Search Images Maps Play YouTube News Gmail Drive More »
Sign in
Books Books
" Ay, but to die, and go we know not where ; To lie in cold obstruction, and to rot ; This sensible warm motion to become A kneaded clod ; and the delighted spirit To bathe in fiery floods, or to reside In thrilling regions of thick-ribbed ice ; To be imprison'd... "
The Dramatic Works of William Shakspeare: Illustrated ; Embracing a Life of ... - Page 373
by William Shakespeare - 1850 - 38 pages
Full view - About this book

The Dramatic Works of William Shakespeare, in Ten Volumes: Measure for ...

William Shakespeare - 1823
...fearful thing. Isab. And shamed life a hateful. Clau. Ay, but to die, and go we know not where ; To lie in cold obstruction, and to rot ; This sensible...fiery floods, or to reside In thrilling regions of thick- ribbed ice ; To be imprison'd in the viewless winds, And blown with restless violence round...
Full view - About this book

The Inn-keeper's Album

William Frederick Deacon - 1823 - 429 pages
...Aye ! but to die, and go we know not whither— To lie in cold obstruction and to rot; This pitiless warm motion, to become A kneaded clod, and the delighted...thick-ribbed ice ; To be imprisoned in the viewless winds, Or blown with restless violence round about The pendant world—or to be worse than worst Of all that...
Full view - About this book

The Plays, Volume 2

William Shakespeare - 1824
...were damnable, he, being so wise, Why, would he for the momentary trick Be perdurably§ fin'd ?— O, Isabel"! Isab. What says my brother ? Claud. Death...to reside In thrilling regions of thick-ribbed ice ; * Shut up. f Laced robes. J Freely. § Lastingly. To be impriaon'd in the viewless* winds, And blown...
Full view - About this book

The Beauties of Shakespeare: Selected from Each Play : with a General Index ...

William Shakespeare, William Dodd - Fore-edge painting - 1824 - 385 pages
...cast, he would appear A pond as deep as hell. THE TERRORS OF DEATH. Death is a fearful thing. hub. And shamed life a hateful. Claud. Ay, but to die,...to become A kneaded clod; and the delighted spirit •Shut up. To bathe in fiery floods, or to reside In thrilling regions of thick-ribbed ice; To be...
Full view - About this book

The Poetical Works of John Milton: With Notes of Various Authors ..., Volume 1

John Milton - 1824
...caves, lakes, fens, bogs, dens, and shades of death, 615 Aye, but to die, and go we know not where : To lie in cold obstruction, and to rot ; This sensible...fiery floods, or to reside In thrilling regions of thick ribbed ice, &c. 609. — and so near the brink y] This is added as a farther aggravation of their...
Full view - About this book

A Plea for Religion and the Sacred Writings: Addressed to the Disciples of ...

David Simpson - Apologetics - 1825 - 345 pages
...copied from their writings, shall speak their opinions: "Ay, but to die, and go we know not where; To lie in cold obstruction, and to rot; This sensible...reside In thrilling regions of thick-ribbed ice; To be imprison'd in the viewless winds, And blown with restless violence round about The pendent world; or...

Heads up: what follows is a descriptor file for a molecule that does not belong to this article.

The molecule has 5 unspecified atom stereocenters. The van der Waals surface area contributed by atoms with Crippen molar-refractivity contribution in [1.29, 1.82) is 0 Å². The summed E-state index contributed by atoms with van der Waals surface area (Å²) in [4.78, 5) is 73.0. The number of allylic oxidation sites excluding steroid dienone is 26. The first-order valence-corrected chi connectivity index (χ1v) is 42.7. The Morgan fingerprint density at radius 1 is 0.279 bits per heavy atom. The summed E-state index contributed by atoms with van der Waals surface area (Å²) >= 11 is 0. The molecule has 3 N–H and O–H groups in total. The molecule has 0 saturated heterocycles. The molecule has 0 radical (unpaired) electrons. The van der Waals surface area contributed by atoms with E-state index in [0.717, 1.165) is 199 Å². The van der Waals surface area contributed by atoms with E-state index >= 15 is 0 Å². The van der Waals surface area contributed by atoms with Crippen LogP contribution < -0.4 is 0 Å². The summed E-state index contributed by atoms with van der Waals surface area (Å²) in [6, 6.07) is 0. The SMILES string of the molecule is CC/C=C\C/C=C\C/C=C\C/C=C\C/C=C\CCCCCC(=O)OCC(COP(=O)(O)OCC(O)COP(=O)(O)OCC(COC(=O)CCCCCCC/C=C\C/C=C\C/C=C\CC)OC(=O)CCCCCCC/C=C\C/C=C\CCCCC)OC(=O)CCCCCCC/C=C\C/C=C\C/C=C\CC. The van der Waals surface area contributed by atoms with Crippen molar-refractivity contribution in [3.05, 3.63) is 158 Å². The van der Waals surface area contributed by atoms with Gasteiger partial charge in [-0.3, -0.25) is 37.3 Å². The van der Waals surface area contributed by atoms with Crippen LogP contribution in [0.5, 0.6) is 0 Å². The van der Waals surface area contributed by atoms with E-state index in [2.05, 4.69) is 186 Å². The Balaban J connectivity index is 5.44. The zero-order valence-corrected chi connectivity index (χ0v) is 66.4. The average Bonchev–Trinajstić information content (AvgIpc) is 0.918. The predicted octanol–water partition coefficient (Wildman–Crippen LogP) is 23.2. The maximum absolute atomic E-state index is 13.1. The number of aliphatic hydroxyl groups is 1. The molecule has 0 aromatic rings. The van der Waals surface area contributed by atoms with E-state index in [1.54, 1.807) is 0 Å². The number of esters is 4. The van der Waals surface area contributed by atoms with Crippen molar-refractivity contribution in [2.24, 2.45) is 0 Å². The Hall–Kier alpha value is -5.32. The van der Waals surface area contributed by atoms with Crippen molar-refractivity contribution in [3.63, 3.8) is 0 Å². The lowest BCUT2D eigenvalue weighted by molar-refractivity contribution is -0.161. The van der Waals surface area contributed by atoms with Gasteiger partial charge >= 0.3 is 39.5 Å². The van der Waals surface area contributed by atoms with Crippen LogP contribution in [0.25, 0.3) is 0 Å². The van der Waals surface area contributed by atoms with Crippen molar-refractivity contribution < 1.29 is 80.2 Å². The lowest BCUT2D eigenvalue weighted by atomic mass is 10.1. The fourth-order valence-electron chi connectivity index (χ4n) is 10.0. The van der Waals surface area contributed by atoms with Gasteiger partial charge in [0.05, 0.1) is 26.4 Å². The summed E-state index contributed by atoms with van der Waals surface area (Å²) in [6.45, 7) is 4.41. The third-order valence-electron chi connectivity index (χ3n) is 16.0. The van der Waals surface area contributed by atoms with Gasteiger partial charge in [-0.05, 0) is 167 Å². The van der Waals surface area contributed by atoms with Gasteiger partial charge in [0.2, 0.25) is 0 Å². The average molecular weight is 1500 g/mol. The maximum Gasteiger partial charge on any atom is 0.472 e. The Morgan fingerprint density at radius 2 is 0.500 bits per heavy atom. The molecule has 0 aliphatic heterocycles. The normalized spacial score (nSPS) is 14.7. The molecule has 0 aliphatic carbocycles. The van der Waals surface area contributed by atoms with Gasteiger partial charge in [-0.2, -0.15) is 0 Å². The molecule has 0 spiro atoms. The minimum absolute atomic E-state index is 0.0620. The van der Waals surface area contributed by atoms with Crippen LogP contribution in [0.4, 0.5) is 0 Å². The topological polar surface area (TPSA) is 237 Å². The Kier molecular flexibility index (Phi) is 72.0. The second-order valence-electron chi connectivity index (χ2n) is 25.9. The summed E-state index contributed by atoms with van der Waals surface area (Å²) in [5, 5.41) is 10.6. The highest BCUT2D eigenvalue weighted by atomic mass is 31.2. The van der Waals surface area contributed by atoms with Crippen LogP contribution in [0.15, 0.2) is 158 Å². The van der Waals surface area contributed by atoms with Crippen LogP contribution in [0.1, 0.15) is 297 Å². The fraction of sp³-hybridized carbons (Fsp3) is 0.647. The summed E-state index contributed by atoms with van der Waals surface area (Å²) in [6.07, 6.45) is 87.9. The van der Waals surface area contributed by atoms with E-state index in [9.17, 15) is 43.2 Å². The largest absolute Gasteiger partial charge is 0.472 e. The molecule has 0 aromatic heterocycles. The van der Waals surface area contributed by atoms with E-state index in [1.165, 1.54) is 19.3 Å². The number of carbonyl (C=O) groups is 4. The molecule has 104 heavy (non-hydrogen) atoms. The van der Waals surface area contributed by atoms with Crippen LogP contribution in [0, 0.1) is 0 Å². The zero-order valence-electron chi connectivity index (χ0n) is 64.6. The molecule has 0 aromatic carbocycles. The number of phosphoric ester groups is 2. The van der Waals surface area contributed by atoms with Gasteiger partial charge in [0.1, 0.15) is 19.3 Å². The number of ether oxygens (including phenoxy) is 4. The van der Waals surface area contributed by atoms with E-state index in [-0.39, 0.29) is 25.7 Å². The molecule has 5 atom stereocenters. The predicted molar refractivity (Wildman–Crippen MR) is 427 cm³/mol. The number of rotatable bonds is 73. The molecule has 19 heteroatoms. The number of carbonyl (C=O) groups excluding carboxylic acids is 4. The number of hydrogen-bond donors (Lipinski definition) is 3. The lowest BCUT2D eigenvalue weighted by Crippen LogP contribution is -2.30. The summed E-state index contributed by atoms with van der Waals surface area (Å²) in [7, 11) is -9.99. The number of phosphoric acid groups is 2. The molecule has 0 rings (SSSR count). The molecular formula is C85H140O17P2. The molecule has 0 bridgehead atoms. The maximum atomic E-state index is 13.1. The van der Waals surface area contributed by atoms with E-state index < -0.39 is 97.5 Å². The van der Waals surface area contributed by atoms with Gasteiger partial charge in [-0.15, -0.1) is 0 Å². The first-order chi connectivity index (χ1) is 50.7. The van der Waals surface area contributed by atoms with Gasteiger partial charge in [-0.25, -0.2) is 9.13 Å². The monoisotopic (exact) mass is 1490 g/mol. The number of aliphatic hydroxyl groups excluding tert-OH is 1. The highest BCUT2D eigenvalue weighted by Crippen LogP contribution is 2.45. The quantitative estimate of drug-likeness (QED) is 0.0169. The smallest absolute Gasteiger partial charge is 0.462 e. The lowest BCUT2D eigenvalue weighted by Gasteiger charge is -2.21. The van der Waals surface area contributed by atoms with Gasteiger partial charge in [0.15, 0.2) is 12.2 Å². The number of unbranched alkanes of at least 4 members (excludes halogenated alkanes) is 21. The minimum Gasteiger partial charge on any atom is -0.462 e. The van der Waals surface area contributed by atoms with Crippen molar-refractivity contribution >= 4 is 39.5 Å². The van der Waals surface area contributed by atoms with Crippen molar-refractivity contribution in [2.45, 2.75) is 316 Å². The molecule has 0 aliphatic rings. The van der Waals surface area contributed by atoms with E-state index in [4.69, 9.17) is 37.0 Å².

Full view - About this book

The Dramatic Works of William Shakespeare: From the Text of ..., Volume 1

William Shakespeare - 1825
...thing. /••</.'. And shamed life a hateful. [where ; Claud. Ay, but to die, and go we know not To lie in cold obstruction, and to rot : This sensible...reside In thrilling regions of thick-ribbed ice; To be imprison'd in the viewlesslt winds. And blown with restless violence round about The pendent world...
Full view - About this book

The Works of Shakspeare: From the Text of Johnson, Steevens, and Reed

William Shakespeare - Actors - 1825 - 896 pages
...I.-: ili. What says my brother 1 Claud. Death is a fearful thing. Isab. And shamed life a hotefnl. Claud. Ay, but to die, and go we know not where To...motion to become A kneaded clod ; and the delighted ipirit To bathe in fiery floods, or to reside In thrilling regions of thick-ribbed ice ; To be imprison'd...
Full view - About this book

The plays of William Shakspeare, pr. from the text by G. Steevens ..., Volume 2

William Shakespeare - 1826
...were damnable, he, being so wise, Why, would he for the momentary trick Be perdurably fin'd ? 9 — O Isabel ! Isab. What says my brother ? Claud. Death...reside In thrilling regions of thick-ribbed ice ; To be imprison'd in the viewless winds, 2 And blown with restless violence round about The pendent world...
Full view - About this book

Cumberland's British Theatre: With Remarks, Biographical & Critical. Printed ...

English drama - 1826
...frankly as a pin. Claud. Thanks, dear Isabel. Isab. Be ready, Claudio, for your death to-morrow. Claud. O, Isabel ! Isab. What says my brother ? Claud. Death...fiery floods, or to reside In thrilling regions of thick-ribb'd ice ; To be iraprison'd in the viewless winds, And blown with restless violence round...
Full view - About this book




  1. My library
  2. Help
  3. Advanced Book Search
  4. Download EPUB
  5. Download PDF